As I was working on a set of safety management guidance materials for a large chain restaurant operation, I looked at what existing materials they had across their brands and regions. One interesting finding was that when it came to parking lot and parking area safety, is that sometimes only part of the picture was being addressed.
Here’s what I mean. Do a simple web search for “Parking Lot Safety” and see what sort of material comes up. You’ll see that sometimes the emphasis will vary but there are three different dimensions to safety in parking lots, sometimes not all addressed in preventative planning.
Vehicular Safety is one dimension: preventing collisions in parking lots and on the way in and out.
Security is another dimension: Preventing crime and making parking areas less likely spots for criminals to target.
Pedestrian Safety is the third, protecting people as they walk in, through, and around parking areas.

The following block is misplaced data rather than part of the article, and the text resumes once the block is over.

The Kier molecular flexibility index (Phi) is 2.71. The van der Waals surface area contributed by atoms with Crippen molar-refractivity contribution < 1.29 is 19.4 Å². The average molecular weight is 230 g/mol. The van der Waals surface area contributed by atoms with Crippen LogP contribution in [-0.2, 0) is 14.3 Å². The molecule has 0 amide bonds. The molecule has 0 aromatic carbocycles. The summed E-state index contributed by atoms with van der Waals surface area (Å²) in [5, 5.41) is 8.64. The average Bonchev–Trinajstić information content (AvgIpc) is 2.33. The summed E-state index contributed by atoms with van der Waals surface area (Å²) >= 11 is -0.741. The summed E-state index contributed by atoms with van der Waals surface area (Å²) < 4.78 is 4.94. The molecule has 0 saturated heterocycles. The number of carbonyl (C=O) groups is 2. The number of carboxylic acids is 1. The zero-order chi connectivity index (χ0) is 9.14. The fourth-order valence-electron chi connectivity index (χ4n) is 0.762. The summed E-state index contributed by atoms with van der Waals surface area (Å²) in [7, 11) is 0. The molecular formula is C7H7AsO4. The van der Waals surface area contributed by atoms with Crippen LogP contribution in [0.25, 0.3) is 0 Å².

The last one, pedestrian safety, has an additional aspect beyond the traditional idea of the people using the lot directly (hence the “and more” in the title of this article.) That added aspect is the protection of people who may be adjacent to a parking area, either on a walkway, at a building entrance, on a patio, or inside a nearby structure. Vehicle-into building crashes, or storefront crashes are the particular risk in question. Here’s an article from the National Association for Industrial and Office Parks’ “Development” magazine where I was interviewed about this topic. This aspect of parking area safety is receiving more attention all the time and is beginning to become the focus of risk management groups, consensus standards and legislative attention. The question of how to best protect people and property is getting regular media attention as well. This issue certainly qualifies as an emerging one, with new information about the nature of the risk and protective measures being developed regularly. Expect to see more and more focus on this issue over time.